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dc.contributor.authorInstone, Ursula Louise
dc.contributor.authorInstone, Ursula Louise
dc.date.accessioned2011-09-14T04:54:23Z
dc.date.available2011-09-14T04:54:23Z
dc.date.issued2011
dc.identifier.urihttp://hdl.handle.net/10179/2671
dc.description.abstractConflicts dogged the 1990 amendments to the Evidence Act 1908. These amendments were intended to make it easier for children alleging sexual abuse to give evidence in court. Section 23G, which made provisions for an ―expert witness‖ to testify for the prosecution in such a case, was particularly contentious. The Evidence Act 2006 came into effect on 1 August 2007 and relinquished s 23G. The debates that surrounded s 23G expert witness evidence raise epistemological issues which are explored in this thesis. An analysis of constructions of expert witness evidence pertaining to child sexual abuse within legal, psychiatric and psychological discourses and the situation of these constructions in the socio-political environments of their times expose their gendered origins. A feminist methodology is employed to identify the ongoing impact on child sexual abuse cases of the gendered epistemology that underpins modern Western knowledge construction.en_US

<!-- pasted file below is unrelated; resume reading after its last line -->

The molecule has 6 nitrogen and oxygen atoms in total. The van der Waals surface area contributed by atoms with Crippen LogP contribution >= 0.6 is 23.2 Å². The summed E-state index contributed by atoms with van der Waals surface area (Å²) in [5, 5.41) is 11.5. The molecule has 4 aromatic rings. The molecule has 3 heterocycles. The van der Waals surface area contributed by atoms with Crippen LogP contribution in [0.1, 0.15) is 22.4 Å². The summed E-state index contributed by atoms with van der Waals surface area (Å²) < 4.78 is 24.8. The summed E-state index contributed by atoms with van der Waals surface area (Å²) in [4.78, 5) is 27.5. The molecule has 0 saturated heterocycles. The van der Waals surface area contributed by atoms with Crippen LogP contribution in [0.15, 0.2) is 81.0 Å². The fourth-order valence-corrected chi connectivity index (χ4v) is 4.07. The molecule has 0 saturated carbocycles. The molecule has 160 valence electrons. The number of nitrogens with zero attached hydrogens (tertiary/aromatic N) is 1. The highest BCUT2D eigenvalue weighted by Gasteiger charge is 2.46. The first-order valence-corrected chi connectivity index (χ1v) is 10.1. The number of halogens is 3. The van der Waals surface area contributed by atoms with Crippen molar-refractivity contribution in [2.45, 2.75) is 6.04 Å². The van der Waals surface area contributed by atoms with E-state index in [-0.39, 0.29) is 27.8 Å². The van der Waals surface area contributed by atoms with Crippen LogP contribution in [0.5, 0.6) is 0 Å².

dc.publisherMassey Universityen_US
dc.rightsThe Authoren_US
dc.subjectEvidence Act 2006en_US
dc.subjectSexually-abused childrenen_US
dc.titleWhat is the "evidence" in the "expert witness" debates? : The trials (and tribulations) of child sexual abuse case evidence and the demise of section 23G : a thesis presented in partial fulfillment of the requirements for the degree of Master of Philosophy in Women's Studies at Massey University, Manawatu, New Zealanden_US
dc.typeThesisen_US
thesis.degree.disciplineWomen's Studies
thesis.degree.grantorMassey University
thesis.degree.levelMasters
thesis.degree.nameMaster of Philosophy (M.Phil.)


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